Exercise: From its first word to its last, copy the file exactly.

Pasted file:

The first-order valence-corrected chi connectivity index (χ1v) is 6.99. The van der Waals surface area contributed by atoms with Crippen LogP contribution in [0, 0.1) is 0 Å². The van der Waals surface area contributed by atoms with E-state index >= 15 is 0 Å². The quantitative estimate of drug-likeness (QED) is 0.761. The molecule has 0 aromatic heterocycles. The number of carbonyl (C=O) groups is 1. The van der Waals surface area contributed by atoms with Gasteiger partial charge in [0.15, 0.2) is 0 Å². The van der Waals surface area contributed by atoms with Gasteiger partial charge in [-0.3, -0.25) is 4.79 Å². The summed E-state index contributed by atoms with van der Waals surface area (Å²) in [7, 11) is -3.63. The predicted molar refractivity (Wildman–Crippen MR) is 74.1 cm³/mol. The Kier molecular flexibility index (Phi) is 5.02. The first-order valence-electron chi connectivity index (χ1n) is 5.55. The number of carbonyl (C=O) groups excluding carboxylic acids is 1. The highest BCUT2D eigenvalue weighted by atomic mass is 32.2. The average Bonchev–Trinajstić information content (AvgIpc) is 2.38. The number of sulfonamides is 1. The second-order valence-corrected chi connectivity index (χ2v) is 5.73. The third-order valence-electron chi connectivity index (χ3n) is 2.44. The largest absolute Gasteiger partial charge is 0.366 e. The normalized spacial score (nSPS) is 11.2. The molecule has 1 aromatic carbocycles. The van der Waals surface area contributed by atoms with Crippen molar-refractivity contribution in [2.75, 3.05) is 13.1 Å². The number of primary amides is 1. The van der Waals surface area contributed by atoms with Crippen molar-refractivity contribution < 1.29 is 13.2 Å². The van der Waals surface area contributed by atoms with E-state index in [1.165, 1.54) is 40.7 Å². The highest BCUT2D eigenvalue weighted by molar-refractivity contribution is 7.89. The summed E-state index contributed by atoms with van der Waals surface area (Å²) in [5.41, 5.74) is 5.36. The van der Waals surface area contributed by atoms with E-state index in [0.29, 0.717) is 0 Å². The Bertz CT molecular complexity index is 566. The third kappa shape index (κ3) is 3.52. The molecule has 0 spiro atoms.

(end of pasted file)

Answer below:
The first-order valence-corrected chi connectivity index (χ1v) is 6.99. The van der Waals surface area contributed by atoms with Crippen LogP contribution in [0, 0.1) is 0 Å². The van der Waals surface area contributed by atoms with E-state index >= 15 is 0 Å². The quantitative estimate of drug-likeness (QED) is 0.761. The molecule has 0 aromatic heterocycles. The number of carbonyl (C=O) groups is 1. The van der Waals surface area contributed by atoms with Gasteiger partial charge in [0.15, 0.2) is 0 Å². The van der Waals surface area contributed by atoms with Gasteiger partial charge in [-0.3, -0.25) is 4.79 Å². The summed E-state index contributed by atoms with van der Waals surface area (Å²) in [7, 11) is -3.63. The predicted molar refractivity (Wildman–Crippen MR) is 74.1 cm³/mol. The Kier molecular flexibility index (Phi) is 5.02. The first-order valence-electron chi connectivity index (χ1n) is 5.55. The number of carbonyl (C=O) groups excluding carboxylic acids is 1. The highest BCUT2D eigenvalue weighted by atomic mass is 32.2. The average Bonchev–Trinajstić information content (AvgIpc) is 2.38. The number of sulfonamides is 1. The second-order valence-corrected chi connectivity index (χ2v) is 5.73. The third-order valence-electron chi connectivity index (χ3n) is 2.44. The largest absolute Gasteiger partial charge is 0.366 e. The normalized spacial score (nSPS) is 11.2. The molecule has 1 aromatic carbocycles. The van der Waals surface area contributed by atoms with Crippen molar-refractivity contribution in [2.75, 3.05) is 13.1 Å². The number of primary amides is 1. The van der Waals surface area contributed by atoms with Crippen molar-refractivity contribution < 1.29 is 13.2 Å². The van der Waals surface area contributed by atoms with E-state index in [1.165, 1.54) is 40.7 Å². The highest BCUT2D eigenvalue weighted by molar-refractivity contribution is 7.89. The summed E-state index contributed by atoms with van der Waals surface area (Å²) in [5.41, 5.74) is 5.36. The van der Waals surface area contributed by atoms with E-state index in [0.29, 0.717) is 0 Å². The Bertz CT molecular complexity index is 566. The third kappa shape index (κ3) is 3.52. The molecule has 0 spiro atoms.